The psychology of injury (and taking my own advice)
I’m in the process of rehabilitating a troublesome ankle injury at the moment. That’s nothing out of the ordinary; I often see ankle injuries in my clinic. The thing is, this time round it’s *my* ankle. I went over on it while doing judo a few weeks ago, and it’s just not been behaving itself since.
When I talk about my own injuries, people often say “well, at least you know what you’re doing with it”. The truth is, I’m a terrible patient. Terribly impatient, in fact. I always want everything fixed *yesterday*, or at the very latest, by this afternoon, in time to go climbing. I sulk, I mope around, and if it didn’t hurt my ankle I’d probably find a wall to kick. I’m bad at sticking to the plan, I forget to do the rehab exercises, and I go back to training on it before it’s ready. I am not a good example.
And yet, while this is bad news for my ankle, it might be good news for my patients. I think it makes me a better osteopath.
Frustration is a big part of dealing with any injury or painful condition. Frustration with the simple things that we can’t do because of the pain; at the activities we miss out on; with the interference with work and social life. Frustration isn’t just an unfortunate side effect of being injured; it’s often a big part of the problem.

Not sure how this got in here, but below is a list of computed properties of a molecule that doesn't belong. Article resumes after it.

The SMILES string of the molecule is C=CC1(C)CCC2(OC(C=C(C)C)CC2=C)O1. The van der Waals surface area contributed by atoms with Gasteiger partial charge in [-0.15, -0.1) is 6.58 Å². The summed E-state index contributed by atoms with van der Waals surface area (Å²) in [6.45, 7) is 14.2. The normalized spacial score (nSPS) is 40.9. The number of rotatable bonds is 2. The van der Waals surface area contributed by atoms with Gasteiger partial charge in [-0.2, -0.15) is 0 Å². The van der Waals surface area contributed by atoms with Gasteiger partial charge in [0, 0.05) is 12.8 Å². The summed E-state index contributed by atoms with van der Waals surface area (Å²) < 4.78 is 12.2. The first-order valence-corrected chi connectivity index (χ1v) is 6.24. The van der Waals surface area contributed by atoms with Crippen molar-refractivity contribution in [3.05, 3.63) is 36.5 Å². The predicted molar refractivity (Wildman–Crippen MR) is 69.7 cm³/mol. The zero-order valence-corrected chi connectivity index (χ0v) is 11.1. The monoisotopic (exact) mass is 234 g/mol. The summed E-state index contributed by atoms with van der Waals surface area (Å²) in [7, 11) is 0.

Depending on the severity of the injury and how long it’s been going on for, that can be accompanied by other emotions too. Irritability, anger, apathy, or denial are common. In some cases it can even bring on clinical depression. And if those issues aren’t being addressed, recovery is often compromised. Not only does a person’s mental state have a direct influence on the pain s/he experiences, but it’s hard to follow a rehabilitation plan if your heart isn’t in it.
This is why I think it’s important to spend time talking to patients about what they *can* do while they’re recovering, how they can safely work around their injury, and ways to stay involved in the activities that are important to them. In the case of chronic injuries, I’ll often talk about ways in which patients can modify their activities to put less stress on the injured area. We talk about the things they’d like to be able to do, and come up with a rehab plan that’s specific and relevant to them, that fits with their goals and their individual lifestyle. Often when patients don’t stick to a program they’ve been given, it’s not because they’re lazy or stubborn; it’s because the therapist is addressing the injury and not the person.
So, with that in mind, I’m off to rewrite the rehab plan for my ankle, and work in some cycling while the weather is nice.